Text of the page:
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AbstractAbstract: This article argues that corporate law has become the legal platform upon which is erected a social process impeding society’s capacity to lucidly reflect on its primary ends; in this sense, corporate law is in conflict with social autonomy. This process is described here as a social feedback loop, in the structural centre of which lies the corporation which imposes its own purpose as an irrational social end, i.e. irrespective of its potentially catastrophic social consequences. The article argues that resolving the conflict between corporate law and social autonomy is impossible, because it presupposes a change of social paradigm towards one where corporate law as business organisation law has no obvious fit. This questions the social legitimacy of corporate law, signifies its non-permanence and thus opens up the field for seeking radical alternatives in the future.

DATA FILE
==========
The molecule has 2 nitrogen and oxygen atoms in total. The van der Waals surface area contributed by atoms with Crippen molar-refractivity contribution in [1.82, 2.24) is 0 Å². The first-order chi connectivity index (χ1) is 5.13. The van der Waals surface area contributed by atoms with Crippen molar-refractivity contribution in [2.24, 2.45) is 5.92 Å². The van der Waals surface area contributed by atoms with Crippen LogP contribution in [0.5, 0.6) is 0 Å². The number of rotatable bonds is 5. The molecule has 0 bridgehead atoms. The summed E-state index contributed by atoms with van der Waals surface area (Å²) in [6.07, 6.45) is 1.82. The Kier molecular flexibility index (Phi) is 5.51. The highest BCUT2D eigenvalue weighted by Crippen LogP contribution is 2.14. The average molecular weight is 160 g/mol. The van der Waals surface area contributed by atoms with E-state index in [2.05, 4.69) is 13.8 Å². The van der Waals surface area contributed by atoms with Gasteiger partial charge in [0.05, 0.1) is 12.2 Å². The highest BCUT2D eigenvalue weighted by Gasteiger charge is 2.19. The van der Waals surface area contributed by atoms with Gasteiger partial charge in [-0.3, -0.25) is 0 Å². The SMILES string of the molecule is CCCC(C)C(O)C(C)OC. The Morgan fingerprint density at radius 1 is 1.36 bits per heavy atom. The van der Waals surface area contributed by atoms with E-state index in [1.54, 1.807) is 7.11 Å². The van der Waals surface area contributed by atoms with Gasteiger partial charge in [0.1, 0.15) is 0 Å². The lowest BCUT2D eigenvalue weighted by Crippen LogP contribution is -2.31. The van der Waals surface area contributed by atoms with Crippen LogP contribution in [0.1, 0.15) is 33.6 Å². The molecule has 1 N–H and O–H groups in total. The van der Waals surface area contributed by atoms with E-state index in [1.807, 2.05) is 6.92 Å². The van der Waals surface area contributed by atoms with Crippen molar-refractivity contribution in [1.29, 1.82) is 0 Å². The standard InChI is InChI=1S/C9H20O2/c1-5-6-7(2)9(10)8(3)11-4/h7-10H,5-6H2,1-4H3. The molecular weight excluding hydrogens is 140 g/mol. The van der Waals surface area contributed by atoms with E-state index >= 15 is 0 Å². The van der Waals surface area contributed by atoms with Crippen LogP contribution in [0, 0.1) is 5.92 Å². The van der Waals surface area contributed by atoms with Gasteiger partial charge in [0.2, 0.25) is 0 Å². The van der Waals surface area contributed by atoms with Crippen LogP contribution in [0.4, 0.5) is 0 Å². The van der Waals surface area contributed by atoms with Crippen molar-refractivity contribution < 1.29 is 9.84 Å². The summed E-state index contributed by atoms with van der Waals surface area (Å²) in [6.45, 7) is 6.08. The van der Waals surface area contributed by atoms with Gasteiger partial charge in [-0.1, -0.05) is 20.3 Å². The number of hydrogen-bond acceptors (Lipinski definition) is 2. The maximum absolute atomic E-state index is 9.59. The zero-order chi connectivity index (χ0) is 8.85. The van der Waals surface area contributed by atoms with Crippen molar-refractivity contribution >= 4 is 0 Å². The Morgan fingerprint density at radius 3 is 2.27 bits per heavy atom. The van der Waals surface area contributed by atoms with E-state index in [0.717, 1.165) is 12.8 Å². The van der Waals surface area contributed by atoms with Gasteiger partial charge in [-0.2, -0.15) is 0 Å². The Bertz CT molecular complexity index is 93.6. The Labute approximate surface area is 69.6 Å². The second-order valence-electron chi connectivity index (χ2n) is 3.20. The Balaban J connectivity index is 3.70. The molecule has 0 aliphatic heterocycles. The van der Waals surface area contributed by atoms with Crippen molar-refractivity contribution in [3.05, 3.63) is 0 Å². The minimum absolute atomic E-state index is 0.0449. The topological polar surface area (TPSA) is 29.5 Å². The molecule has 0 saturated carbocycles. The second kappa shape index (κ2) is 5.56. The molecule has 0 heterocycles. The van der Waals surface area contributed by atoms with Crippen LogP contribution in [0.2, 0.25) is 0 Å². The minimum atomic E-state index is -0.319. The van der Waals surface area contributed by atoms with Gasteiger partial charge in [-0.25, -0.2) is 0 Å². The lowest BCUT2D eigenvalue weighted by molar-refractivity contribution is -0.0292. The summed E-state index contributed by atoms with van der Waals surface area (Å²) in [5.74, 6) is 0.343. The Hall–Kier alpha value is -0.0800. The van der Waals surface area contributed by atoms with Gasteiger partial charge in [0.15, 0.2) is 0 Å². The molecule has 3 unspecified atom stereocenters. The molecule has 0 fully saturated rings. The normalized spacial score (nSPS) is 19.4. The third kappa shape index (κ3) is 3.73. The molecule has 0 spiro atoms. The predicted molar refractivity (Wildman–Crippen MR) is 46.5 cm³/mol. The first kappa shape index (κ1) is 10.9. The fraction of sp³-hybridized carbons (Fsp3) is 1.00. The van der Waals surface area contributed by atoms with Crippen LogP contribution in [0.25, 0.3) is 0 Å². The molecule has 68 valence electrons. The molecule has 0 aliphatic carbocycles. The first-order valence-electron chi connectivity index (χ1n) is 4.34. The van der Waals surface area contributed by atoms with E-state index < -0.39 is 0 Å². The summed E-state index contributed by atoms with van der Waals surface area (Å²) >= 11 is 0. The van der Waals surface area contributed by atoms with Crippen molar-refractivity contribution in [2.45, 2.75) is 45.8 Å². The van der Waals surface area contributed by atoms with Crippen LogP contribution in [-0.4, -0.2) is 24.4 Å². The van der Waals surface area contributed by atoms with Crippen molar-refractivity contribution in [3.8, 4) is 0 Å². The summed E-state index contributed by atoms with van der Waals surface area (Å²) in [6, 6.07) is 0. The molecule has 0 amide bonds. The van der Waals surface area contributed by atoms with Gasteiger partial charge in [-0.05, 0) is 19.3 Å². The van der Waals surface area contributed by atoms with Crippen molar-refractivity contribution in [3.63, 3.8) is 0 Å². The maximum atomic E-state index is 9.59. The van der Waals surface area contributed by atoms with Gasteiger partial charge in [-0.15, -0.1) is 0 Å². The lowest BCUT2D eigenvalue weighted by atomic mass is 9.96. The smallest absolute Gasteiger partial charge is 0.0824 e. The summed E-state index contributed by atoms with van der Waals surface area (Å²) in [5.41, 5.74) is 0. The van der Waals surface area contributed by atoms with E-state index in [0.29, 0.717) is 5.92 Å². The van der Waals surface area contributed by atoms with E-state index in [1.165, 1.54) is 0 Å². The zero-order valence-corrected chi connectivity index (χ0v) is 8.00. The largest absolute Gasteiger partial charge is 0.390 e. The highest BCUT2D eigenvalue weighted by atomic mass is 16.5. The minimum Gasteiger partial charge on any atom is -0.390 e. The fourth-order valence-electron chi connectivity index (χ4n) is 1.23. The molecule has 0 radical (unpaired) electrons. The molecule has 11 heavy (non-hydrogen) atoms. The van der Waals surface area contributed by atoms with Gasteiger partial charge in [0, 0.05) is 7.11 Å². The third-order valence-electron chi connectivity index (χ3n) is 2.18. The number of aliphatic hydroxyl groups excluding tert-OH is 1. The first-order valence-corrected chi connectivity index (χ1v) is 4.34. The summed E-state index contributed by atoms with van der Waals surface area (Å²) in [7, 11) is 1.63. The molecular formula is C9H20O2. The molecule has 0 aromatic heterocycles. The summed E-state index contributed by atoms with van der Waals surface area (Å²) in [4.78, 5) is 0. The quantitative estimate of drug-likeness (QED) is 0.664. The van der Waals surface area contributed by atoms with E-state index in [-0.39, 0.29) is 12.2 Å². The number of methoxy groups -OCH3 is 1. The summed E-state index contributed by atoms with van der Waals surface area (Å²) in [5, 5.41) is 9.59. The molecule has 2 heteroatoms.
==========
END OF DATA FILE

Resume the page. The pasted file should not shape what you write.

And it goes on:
CitationLaw and Critique, volume 32, issue 1, page 1-32
DescriptionFrom Springer Nature via Jisc Publications Router
History: registration 2020-04-24, pub-electronic 2020-05-26, online 2020-05-26, pub-print 2021-04
Publication status: Published